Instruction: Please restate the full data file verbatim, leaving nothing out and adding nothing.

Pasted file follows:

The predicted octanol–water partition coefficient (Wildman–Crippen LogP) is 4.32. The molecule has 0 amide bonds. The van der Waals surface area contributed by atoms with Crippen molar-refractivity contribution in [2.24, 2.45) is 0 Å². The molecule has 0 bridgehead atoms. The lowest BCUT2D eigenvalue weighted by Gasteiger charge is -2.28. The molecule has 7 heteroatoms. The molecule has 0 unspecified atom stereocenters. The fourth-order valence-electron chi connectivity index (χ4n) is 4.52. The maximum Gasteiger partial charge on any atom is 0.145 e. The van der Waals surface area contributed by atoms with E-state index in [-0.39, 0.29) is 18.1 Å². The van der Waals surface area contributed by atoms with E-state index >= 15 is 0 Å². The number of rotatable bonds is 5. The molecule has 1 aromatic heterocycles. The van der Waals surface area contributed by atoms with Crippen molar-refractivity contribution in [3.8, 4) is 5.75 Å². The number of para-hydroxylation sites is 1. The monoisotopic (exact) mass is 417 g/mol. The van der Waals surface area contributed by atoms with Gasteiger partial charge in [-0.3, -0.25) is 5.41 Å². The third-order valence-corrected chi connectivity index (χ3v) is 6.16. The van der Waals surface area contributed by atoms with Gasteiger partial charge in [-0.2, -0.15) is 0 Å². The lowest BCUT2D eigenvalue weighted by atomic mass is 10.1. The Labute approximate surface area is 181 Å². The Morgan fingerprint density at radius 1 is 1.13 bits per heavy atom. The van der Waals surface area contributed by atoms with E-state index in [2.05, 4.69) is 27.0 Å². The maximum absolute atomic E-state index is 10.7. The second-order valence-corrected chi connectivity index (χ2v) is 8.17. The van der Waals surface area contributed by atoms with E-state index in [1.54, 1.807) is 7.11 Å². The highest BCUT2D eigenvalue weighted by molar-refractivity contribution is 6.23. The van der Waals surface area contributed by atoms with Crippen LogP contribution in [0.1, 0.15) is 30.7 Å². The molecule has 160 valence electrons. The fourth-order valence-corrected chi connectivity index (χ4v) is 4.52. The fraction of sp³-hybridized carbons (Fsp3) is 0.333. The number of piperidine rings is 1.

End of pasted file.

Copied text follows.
The predicted octanol–water partition coefficient (Wildman–Crippen LogP) is 4.32. The molecule has 0 amide bonds. The van der Waals surface area contributed by atoms with Crippen molar-refractivity contribution in [2.24, 2.45) is 0 Å². The molecule has 0 bridgehead atoms. The lowest BCUT2D eigenvalue weighted by Gasteiger charge is -2.28. The molecule has 7 heteroatoms. The molecule has 0 unspecified atom stereocenters. The fourth-order valence-electron chi connectivity index (χ4n) is 4.52. The maximum Gasteiger partial charge on any atom is 0.145 e. The van der Waals surface area contributed by atoms with E-state index in [-0.39, 0.29) is 18.1 Å². The van der Waals surface area contributed by atoms with E-state index >= 15 is 0 Å². The number of rotatable bonds is 5. The molecule has 1 aromatic heterocycles. The van der Waals surface area contributed by atoms with Crippen molar-refractivity contribution in [3.8, 4) is 5.75 Å². The number of para-hydroxylation sites is 1. The monoisotopic (exact) mass is 417 g/mol. The van der Waals surface area contributed by atoms with Gasteiger partial charge in [-0.3, -0.25) is 5.41 Å². The third-order valence-corrected chi connectivity index (χ3v) is 6.16. The van der Waals surface area contributed by atoms with Gasteiger partial charge in [-0.2, -0.15) is 0 Å². The lowest BCUT2D eigenvalue weighted by atomic mass is 10.1. The Labute approximate surface area is 181 Å². The Morgan fingerprint density at radius 1 is 1.13 bits per heavy atom. The van der Waals surface area contributed by atoms with E-state index in [2.05, 4.69) is 27.0 Å². The maximum absolute atomic E-state index is 10.7. The second-order valence-corrected chi connectivity index (χ2v) is 8.17. The van der Waals surface area contributed by atoms with E-state index in [1.54, 1.807) is 7.11 Å². The highest BCUT2D eigenvalue weighted by molar-refractivity contribution is 6.23. The van der Waals surface area contributed by atoms with Crippen LogP contribution in [0.1, 0.15) is 30.7 Å². The molecule has 160 valence electrons. The fourth-order valence-corrected chi connectivity index (χ4v) is 4.52. The fraction of sp³-hybridized carbons (Fsp3) is 0.333. The number of piperidine rings is 1.